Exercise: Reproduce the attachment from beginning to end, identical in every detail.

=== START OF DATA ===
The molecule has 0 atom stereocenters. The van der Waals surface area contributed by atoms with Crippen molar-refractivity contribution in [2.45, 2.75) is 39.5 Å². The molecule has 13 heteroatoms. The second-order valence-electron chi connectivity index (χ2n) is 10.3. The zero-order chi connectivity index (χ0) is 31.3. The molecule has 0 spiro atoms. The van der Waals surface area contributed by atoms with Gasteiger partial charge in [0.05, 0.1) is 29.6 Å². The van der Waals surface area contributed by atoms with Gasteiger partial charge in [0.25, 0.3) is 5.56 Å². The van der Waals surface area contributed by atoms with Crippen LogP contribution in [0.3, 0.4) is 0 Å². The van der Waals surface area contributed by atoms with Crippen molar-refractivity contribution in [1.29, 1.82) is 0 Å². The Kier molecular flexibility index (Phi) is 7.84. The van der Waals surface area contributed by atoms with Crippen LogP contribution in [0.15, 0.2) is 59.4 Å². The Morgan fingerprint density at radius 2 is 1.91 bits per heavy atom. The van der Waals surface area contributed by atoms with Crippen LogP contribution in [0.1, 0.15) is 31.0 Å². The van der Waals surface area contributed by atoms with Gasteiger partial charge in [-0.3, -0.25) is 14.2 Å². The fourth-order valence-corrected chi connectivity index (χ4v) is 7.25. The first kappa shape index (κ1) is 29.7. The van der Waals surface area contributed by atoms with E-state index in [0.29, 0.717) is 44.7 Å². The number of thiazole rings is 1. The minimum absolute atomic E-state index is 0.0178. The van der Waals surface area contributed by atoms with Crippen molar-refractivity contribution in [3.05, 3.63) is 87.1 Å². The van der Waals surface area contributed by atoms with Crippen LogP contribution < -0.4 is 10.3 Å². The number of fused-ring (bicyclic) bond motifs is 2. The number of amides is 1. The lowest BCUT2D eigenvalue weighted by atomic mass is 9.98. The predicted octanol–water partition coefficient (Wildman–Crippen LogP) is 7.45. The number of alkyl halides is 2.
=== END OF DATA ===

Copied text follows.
The molecule has 0 atom stereocenters. The van der Waals surface area contributed by atoms with Crippen molar-refractivity contribution in [2.45, 2.75) is 39.5 Å². The molecule has 13 heteroatoms. The second-order valence-electron chi connectivity index (χ2n) is 10.3. The zero-order chi connectivity index (χ0) is 31.3. The molecule has 0 spiro atoms. The van der Waals surface area contributed by atoms with Gasteiger partial charge in [0.05, 0.1) is 29.6 Å². The van der Waals surface area contributed by atoms with Gasteiger partial charge in [0.25, 0.3) is 5.56 Å². The van der Waals surface area contributed by atoms with Crippen LogP contribution in [0.3, 0.4) is 0 Å². The van der Waals surface area contributed by atoms with Crippen molar-refractivity contribution in [1.29, 1.82) is 0 Å². The Kier molecular flexibility index (Phi) is 7.84. The van der Waals surface area contributed by atoms with Crippen LogP contribution in [0.15, 0.2) is 59.4 Å². The Morgan fingerprint density at radius 2 is 1.91 bits per heavy atom. The van der Waals surface area contributed by atoms with Crippen LogP contribution in [0.1, 0.15) is 31.0 Å². The van der Waals surface area contributed by atoms with Gasteiger partial charge in [-0.3, -0.25) is 14.2 Å². The fourth-order valence-corrected chi connectivity index (χ4v) is 7.25. The first kappa shape index (κ1) is 29.7. The van der Waals surface area contributed by atoms with E-state index in [0.29, 0.717) is 44.7 Å². The number of thiazole rings is 1. The minimum absolute atomic E-state index is 0.0178. The van der Waals surface area contributed by atoms with Crippen molar-refractivity contribution in [3.05, 3.63) is 87.1 Å². The van der Waals surface area contributed by atoms with Crippen LogP contribution < -0.4 is 10.3 Å². The number of fused-ring (bicyclic) bond motifs is 2. The number of amides is 1. The lowest BCUT2D eigenvalue weighted by atomic mass is 9.98. The predicted octanol–water partition coefficient (Wildman–Crippen LogP) is 7.45. The number of alkyl halides is 2.